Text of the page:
Year-to-year on a person’s 1040, the “benefit” of being married may be hard to find for some couples. But there’s much more to why it’s good that DOMA got struck down than just the bottom line on the tax return.

North Dakota Taxes, Same-Sex Marriage, And a Really Bizarre Twist

The North Dakota Attorney General issued an “advisory opinion” on Thursday that, while not specifically addressing taxes, makes it clear that North Dakota will not under any circumstances recognize a same-sex marriage. There’s a twist to the story, which I’ll address after a bit.

But first, the basic tax perspective for a typical same-sex married couple who needs to file a North Dakota tax return: they’ll need to file that return as two single people.

From the opinion:

(S)tate law explicitly does not recognize any marriage other than one between one man and one woman, nor does it recognize any rights associated with the union. While the marriage may be valid elsewhere, the North Dakota Constitution and statutes prohibit its legal recognition.

Now for the bizarre twist part.

The advisory opinion was in response to a question posed by a county recorder who asked: if  a person enters into a same-sex marriage in a state that recognizes such a union, is separated from their same-sex spouse but never gets a divorce, and then comes to North Dakota to enter into an OPPOSITE-SEX marriage, would that be okay?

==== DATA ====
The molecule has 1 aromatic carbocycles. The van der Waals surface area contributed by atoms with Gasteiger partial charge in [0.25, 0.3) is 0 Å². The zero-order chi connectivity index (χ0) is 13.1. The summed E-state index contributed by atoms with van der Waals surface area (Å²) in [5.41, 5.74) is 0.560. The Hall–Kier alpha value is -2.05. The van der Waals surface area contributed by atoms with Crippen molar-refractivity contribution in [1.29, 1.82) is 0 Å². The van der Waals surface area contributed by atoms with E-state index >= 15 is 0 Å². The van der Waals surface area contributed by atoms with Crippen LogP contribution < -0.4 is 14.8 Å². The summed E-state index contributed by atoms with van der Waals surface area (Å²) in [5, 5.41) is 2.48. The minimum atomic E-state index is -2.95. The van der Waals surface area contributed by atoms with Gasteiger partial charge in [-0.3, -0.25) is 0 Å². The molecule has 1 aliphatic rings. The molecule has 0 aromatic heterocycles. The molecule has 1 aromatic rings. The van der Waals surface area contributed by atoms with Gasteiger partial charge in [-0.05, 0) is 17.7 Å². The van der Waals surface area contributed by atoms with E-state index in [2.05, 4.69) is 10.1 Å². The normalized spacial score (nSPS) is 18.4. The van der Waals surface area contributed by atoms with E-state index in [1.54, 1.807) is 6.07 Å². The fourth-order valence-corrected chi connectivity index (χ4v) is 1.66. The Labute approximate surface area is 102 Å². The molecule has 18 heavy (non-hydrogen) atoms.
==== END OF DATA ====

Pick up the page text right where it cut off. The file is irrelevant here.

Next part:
(Yes, according to this article, this apparently is a real scenario.)

According to the Attorney General, the person would be allowed to enter into the opposite-sex union in North Dakota — even though they’re still in a same-sex marriage from another state — because that same-sex marriage isn’t valid and thus never existed under North Dakota law.

I have to admit, I’ve never considered such a scenario. And now I’m digging into the federal tax consequences of this.

Since you typically can’t get married if you’re already married to someone else, I haven’t had any luck finding IRS guidance because I’m not sure this has ever happened before.

My initial reaction is: could it be that the person in this scenario would need to file their federal taxes as married with their same-sex spouse, but then file their North Dakota taxes as married with their “new” opposite-sex North Dakota spouse?

My head hurts!

Colorado Tax Guidance for Same-Sex Marriage

Same-sex married couples who need to file a Colorado tax return can file those returns as married. You can find further guidance from the Colorado Department of Revenue here.

The short version of the guidance is:

  1. Same-sex married couples are required to file federal taxes as married, and
  2. Colorado tax law requires taxpayers to use the same filing status on the Colorado return as they used on the federal return, but
  3. Colorado has a constitutional amendment prohibiting the recognition of same-sex marriage. However….
  4. For tax purposes, couples in same-sex marriages who need to file a Colorado tax return can file that Colorado return as married.